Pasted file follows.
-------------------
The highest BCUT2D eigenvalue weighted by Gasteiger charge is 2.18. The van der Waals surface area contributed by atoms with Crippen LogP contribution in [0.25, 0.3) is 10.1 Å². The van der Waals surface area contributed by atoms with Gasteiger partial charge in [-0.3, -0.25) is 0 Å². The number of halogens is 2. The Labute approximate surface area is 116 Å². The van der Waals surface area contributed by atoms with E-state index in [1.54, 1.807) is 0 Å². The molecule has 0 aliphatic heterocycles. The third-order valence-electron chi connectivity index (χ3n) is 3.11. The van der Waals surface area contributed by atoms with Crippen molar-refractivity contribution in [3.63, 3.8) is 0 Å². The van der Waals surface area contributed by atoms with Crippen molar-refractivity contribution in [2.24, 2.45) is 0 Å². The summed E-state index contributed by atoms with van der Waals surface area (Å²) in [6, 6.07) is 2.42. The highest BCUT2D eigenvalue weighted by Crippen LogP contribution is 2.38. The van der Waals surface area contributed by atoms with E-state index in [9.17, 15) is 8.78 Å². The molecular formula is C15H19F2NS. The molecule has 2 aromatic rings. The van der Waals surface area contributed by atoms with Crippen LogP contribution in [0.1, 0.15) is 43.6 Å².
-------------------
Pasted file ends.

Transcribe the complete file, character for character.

The highest BCUT2D eigenvalue weighted by Gasteiger charge is 2.18. The van der Waals surface area contributed by atoms with Crippen LogP contribution in [0.25, 0.3) is 10.1 Å². The van der Waals surface area contributed by atoms with Gasteiger partial charge in [-0.3, -0.25) is 0 Å². The number of halogens is 2. The Labute approximate surface area is 116 Å². The van der Waals surface area contributed by atoms with E-state index in [1.54, 1.807) is 0 Å². The molecule has 0 aliphatic heterocycles. The third-order valence-electron chi connectivity index (χ3n) is 3.11. The van der Waals surface area contributed by atoms with Crippen molar-refractivity contribution in [3.63, 3.8) is 0 Å². The van der Waals surface area contributed by atoms with Crippen molar-refractivity contribution in [2.24, 2.45) is 0 Å². The summed E-state index contributed by atoms with van der Waals surface area (Å²) in [6, 6.07) is 2.42. The highest BCUT2D eigenvalue weighted by Crippen LogP contribution is 2.38. The van der Waals surface area contributed by atoms with E-state index in [9.17, 15) is 8.78 Å². The molecular formula is C15H19F2NS. The molecule has 2 aromatic rings. The van der Waals surface area contributed by atoms with Crippen LogP contribution in [0.1, 0.15) is 43.6 Å².